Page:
I’m talking about Rush and his multi-million-dollar ilk in the disinformation business. I’m talking about Americans for Prosperity and the businesses and billionaires who back its obfuscatory propaganda. I’m talking about public persons and organizations and corporations for whom denying a fundamental scientific fact is profitable, who encourage the acceleration of an anti-environment course of unregulated consumption and production that, frankly, will screw my son and your children and whatever progeny they manage to have.

Those malcontents must be punished and stopped.

Continue reading

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Filed under Around the World, Citizenship, Environment, Government & Politics, History, Journalism & Media, Law & Law Enforcement, Research and Scholarship, Science & Technology

Annoyances For The Obsessing Traveling Ethicist

Hepburn

I just got home from another day trip, and am too weary to essay a significant post. Allow me, instead, to give readers a taste of what goes through one’s mind when you have begun to focus exclusively on ethics in preparation for a key, out-of-state presentation:

  • The incompetence of supposed professional broadcasters. Shortly before leaving for the airport on Sunday, I watched the local Fox affiliate report on the new Vogue cover, featuring Kim Kardashian and Kanye West. One of the two anchorwomen noted that there was a parody of the cover titled “Vague” featuring Kermit and Miss Piggy in the same poses. She pronounced it as “Vagg.” Her partner did not correct her. I think newsreaders should be able to read, don’t you?
  • Dishonesty in headlines. With the Kardashians still gnawing at my brain, I noticed an issue of “Star” in an airport magazine rack. The headline read, “Kardashians Cancelled!” Filled with momentary hope for civilization, I looked up the corresponding story in the rag. It stated that cable’s “Keeping Up With The Kardashians had been renewed, but that the family was worried that it might be cancelled next year. Yes, the headline was “X” and the story was “Not X.” I don’t care that the Star is just a glossy paper tabloid—how can anyone justifying this? Deceitful headlines are bad, but at least they are literally true, if misleading. Tabloid ethics are as low as ethics can be, but this flat-out false cover headline seems to have breached them… a neat trick.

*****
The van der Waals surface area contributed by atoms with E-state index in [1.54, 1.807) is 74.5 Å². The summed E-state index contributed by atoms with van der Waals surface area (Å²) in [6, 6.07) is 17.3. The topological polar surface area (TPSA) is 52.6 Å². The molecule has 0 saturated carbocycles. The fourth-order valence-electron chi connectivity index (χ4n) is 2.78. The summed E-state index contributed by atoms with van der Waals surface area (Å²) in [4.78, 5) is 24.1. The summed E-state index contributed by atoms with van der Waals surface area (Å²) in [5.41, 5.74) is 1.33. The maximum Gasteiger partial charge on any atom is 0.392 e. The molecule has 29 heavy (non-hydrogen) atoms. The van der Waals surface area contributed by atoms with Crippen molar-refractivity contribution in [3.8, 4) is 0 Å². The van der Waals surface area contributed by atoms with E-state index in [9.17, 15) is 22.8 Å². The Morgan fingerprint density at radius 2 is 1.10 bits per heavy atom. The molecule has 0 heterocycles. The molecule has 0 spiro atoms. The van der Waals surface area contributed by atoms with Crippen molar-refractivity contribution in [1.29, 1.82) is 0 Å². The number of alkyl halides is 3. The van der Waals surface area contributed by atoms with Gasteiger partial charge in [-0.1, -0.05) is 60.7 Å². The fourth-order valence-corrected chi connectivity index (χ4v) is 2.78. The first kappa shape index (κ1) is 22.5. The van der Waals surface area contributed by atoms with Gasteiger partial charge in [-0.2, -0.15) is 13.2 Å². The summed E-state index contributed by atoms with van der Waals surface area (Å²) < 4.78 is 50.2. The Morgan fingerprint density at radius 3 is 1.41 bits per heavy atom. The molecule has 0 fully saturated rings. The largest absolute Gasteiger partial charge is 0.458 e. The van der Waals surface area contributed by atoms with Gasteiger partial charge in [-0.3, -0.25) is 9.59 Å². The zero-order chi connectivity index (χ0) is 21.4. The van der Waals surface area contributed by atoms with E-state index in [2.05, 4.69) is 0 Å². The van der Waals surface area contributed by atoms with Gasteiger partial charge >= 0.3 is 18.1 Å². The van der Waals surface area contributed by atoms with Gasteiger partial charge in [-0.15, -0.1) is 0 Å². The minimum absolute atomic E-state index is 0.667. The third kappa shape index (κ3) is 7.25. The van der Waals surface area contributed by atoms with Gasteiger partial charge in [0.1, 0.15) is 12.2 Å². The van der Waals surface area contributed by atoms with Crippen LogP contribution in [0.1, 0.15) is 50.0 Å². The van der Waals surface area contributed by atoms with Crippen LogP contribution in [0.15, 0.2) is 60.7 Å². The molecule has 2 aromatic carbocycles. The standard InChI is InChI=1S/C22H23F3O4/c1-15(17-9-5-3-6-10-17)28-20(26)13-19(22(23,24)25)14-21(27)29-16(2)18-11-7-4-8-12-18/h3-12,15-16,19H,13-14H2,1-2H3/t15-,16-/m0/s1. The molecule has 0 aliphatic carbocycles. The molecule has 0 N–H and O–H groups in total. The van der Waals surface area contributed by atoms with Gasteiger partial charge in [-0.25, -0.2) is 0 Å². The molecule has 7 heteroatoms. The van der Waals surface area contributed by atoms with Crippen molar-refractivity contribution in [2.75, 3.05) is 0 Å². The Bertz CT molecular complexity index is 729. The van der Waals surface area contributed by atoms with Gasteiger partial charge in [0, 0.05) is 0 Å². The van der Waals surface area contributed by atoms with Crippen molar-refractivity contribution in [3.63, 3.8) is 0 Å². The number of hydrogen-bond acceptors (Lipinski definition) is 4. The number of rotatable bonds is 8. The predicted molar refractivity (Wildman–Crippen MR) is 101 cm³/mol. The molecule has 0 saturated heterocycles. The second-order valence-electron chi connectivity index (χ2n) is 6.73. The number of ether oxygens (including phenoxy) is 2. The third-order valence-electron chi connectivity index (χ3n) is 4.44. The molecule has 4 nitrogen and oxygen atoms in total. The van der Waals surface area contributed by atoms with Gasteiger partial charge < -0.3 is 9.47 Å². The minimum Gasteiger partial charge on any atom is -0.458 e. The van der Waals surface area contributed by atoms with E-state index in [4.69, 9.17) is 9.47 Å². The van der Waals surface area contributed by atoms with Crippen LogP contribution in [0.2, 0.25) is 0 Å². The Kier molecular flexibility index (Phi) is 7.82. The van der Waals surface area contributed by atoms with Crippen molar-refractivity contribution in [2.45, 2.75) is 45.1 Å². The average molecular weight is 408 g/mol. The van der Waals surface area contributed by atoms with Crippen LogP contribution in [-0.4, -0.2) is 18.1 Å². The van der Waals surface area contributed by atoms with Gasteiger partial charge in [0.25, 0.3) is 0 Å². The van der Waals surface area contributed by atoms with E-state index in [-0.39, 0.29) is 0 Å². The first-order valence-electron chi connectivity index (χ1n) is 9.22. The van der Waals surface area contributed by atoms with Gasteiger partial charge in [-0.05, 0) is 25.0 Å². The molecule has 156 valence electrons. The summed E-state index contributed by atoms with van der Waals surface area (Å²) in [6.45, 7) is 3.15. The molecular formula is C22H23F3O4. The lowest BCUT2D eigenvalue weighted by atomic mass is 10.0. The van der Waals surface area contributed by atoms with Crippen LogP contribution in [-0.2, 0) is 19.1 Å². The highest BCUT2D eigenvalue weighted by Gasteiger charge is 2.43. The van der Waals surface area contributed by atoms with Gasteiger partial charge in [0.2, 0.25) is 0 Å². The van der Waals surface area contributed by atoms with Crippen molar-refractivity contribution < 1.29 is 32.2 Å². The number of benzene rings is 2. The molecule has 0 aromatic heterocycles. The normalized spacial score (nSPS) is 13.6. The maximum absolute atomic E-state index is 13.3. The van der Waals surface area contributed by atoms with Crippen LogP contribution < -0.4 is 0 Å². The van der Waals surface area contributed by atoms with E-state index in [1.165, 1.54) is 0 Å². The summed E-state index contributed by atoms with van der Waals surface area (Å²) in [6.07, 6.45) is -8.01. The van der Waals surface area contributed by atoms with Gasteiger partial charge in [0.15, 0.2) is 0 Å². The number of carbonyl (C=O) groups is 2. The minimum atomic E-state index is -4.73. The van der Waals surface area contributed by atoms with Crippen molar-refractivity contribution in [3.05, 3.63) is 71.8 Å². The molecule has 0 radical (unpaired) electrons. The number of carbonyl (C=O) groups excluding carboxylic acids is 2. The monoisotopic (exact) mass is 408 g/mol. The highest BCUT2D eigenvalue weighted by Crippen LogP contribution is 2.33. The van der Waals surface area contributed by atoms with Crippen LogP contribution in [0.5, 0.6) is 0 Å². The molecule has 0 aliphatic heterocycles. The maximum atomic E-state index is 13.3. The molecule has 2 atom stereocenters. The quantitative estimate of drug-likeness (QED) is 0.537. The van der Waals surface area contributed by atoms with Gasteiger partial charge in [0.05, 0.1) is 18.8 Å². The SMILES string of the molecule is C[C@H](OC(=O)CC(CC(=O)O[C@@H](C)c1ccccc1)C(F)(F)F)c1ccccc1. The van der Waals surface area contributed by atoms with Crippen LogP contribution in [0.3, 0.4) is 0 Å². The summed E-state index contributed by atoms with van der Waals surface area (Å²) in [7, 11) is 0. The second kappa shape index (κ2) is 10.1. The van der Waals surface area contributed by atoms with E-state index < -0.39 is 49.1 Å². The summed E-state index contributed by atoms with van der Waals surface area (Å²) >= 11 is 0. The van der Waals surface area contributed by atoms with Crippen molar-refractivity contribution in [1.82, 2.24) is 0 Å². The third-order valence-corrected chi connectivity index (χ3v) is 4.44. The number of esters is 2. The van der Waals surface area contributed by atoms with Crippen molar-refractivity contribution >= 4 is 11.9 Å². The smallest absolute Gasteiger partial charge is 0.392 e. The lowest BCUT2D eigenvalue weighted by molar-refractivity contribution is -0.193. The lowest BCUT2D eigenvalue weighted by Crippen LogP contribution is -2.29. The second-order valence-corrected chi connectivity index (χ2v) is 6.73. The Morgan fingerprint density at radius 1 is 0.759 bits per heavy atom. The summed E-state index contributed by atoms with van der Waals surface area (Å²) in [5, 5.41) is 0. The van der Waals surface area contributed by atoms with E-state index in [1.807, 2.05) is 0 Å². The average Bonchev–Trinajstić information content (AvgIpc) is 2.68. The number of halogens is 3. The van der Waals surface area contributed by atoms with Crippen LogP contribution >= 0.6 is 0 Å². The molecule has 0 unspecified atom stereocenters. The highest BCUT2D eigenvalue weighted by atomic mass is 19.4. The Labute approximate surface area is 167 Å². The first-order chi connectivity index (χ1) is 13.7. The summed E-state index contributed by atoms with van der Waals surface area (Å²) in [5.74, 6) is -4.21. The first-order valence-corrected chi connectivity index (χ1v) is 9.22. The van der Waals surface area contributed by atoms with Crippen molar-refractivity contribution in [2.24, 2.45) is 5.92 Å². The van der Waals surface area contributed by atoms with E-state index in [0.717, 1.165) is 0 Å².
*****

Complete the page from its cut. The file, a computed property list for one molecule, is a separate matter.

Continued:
• More  incompetence of supposed professional broadcasters. CNN’s John Berman showed a clip of Bill, Hillary and Chelsea Clinton with Jimmy Kimmel and said…”Next…what Jimmy Kimmel did with three generations of Clintons.

Continue reading

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Filed under Around the World, Arts & Entertainment, Business & Commercial, Etiquette and manners, Journalism & Media, Law & Law Enforcement, Marketing and Advertising, Popular Culture, Professions

KABOOM! Does Everyone Upset About The “Affluenza” Sentence Feel Better Now?

Top: Morris. Bottom: Me.

Top: Morris. Bottom: Me.

Today we travel cross the pond for a head explosion-prompting episode. A charming young woman and mother named Loren Morris, now 21, began having sexual intercourse  with an 8-year-old boy five years ago, and continued for two years until he was ten years old, involving about 50 forced sexual acts.

The boy, now 14, was overheard bragging about his premature sex life at school, and that led to his molester’s arrest and trial. This week a judge today gave Morris a two-year prison sentence at Worcester Crown Court. She will be eligible for release on parole after only a year.

This case is relevant to a couple of recent Ethics Alarms controversies. Presumably Morris is being sentenced leniently on the basis of her horrific crime being committed while she was a juvenile, even though she is an adult now. As I asserted in the stateside case of the juvenile assault ripening into a murder, I think a juvenile whose crime is only discovered and proven after he or she enters adulthood should be tried and punished as an adult. Continue reading

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Filed under Around the World, Gender and Sex, Kaboom!, Law & Law Enforcement

“Noah” Ethics

God

There is nothing unethical about “Noah,” the biblical spectacular that harkens back to the grand old days when Cecil B. DeMille reigned supreme. I haven’t seen the movie, and yet I can say that with absolute certainty. The reason I can say it that there is no way on earth that a movie about Noah and the Ark, in this day and age, could possibly be unethical. Even if the Old Testament were literal fact, which it is not, cannot be and in all likelihood was never intended to be, “Noah” couldn’t possibly be unethical, because it is a movie.

Never mind that of all the Biblical fables, with the possible exception of Adam and Eve, the tale of Noah is perhaps the most obviously impossible. The movie is art—of one kind or another—and does not represent itself as a documentary or make any factual assertions whatsoever. Thus it can be distinguished from a truly unethical film like Oliver Stone’s “JFK,” which intentionally misrepresented recent historical facts to “prove” a theory of the Kennedy assassination that was irresponsible and almost certainly false. Is “Noah” dishonest? It is impossible to be dishonest about a presumptively non-historical event about which there is no direct evidence whatsoever, and when there is no intention to deceive. Is it disrespectful? Art has no duty to be respectful. Is it fair? Fair to who? An artist’s stakeholders are those who appreciate his or her art. Does it do harm, or intend to? No. Continue reading

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Filed under Around the World, Arts & Entertainment, Humor and Satire, Marketing and Advertising, Religion and Philosophy